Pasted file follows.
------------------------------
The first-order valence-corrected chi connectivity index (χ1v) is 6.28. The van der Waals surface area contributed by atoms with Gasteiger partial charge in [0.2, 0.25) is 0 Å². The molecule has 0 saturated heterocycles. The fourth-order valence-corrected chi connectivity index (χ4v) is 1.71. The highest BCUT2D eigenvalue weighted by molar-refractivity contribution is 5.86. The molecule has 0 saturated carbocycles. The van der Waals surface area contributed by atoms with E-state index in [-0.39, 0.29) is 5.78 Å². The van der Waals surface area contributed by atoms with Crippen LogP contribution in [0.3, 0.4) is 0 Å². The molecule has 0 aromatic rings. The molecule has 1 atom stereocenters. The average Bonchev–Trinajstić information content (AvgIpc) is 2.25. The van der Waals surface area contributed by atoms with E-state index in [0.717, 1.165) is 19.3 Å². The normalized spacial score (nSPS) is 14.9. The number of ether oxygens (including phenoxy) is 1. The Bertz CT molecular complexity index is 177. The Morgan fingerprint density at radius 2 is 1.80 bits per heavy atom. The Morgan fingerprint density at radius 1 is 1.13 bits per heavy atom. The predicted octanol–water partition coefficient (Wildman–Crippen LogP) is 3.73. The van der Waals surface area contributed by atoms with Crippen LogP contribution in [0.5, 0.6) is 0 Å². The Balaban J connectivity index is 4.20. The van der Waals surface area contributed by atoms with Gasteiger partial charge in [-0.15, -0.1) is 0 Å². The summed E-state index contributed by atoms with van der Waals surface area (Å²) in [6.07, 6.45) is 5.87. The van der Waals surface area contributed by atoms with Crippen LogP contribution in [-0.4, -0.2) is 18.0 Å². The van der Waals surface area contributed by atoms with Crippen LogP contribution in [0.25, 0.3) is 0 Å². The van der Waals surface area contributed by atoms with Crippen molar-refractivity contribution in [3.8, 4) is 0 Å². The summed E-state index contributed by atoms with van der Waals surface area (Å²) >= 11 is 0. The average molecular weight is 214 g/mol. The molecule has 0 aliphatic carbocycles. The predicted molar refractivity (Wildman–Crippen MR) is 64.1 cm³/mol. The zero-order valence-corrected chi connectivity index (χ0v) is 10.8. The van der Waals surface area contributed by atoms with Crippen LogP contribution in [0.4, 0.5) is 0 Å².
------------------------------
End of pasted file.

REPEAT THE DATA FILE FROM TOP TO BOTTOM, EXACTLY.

The first-order valence-corrected chi connectivity index (χ1v) is 6.28. The van der Waals surface area contributed by atoms with Gasteiger partial charge in [0.2, 0.25) is 0 Å². The molecule has 0 saturated heterocycles. The fourth-order valence-corrected chi connectivity index (χ4v) is 1.71. The highest BCUT2D eigenvalue weighted by molar-refractivity contribution is 5.86. The molecule has 0 saturated carbocycles. The van der Waals surface area contributed by atoms with E-state index in [-0.39, 0.29) is 5.78 Å². The van der Waals surface area contributed by atoms with Crippen LogP contribution in [0.3, 0.4) is 0 Å². The molecule has 0 aromatic rings. The molecule has 1 atom stereocenters. The average Bonchev–Trinajstić information content (AvgIpc) is 2.25. The van der Waals surface area contributed by atoms with E-state index in [0.717, 1.165) is 19.3 Å². The normalized spacial score (nSPS) is 14.9. The number of ether oxygens (including phenoxy) is 1. The Bertz CT molecular complexity index is 177. The Morgan fingerprint density at radius 2 is 1.80 bits per heavy atom. The Morgan fingerprint density at radius 1 is 1.13 bits per heavy atom. The predicted octanol–water partition coefficient (Wildman–Crippen LogP) is 3.73. The van der Waals surface area contributed by atoms with Crippen LogP contribution in [0.5, 0.6) is 0 Å². The Balaban J connectivity index is 4.20. The van der Waals surface area contributed by atoms with Gasteiger partial charge in [-0.15, -0.1) is 0 Å². The summed E-state index contributed by atoms with van der Waals surface area (Å²) in [6.07, 6.45) is 5.87. The van der Waals surface area contributed by atoms with Crippen LogP contribution in [-0.4, -0.2) is 18.0 Å². The van der Waals surface area contributed by atoms with Crippen LogP contribution in [0.25, 0.3) is 0 Å². The van der Waals surface area contributed by atoms with Crippen molar-refractivity contribution in [3.8, 4) is 0 Å². The summed E-state index contributed by atoms with van der Waals surface area (Å²) >= 11 is 0. The average molecular weight is 214 g/mol. The molecule has 0 aliphatic carbocycles. The predicted molar refractivity (Wildman–Crippen MR) is 64.1 cm³/mol. The zero-order valence-corrected chi connectivity index (χ0v) is 10.8. The van der Waals surface area contributed by atoms with Crippen LogP contribution in [0.4, 0.5) is 0 Å².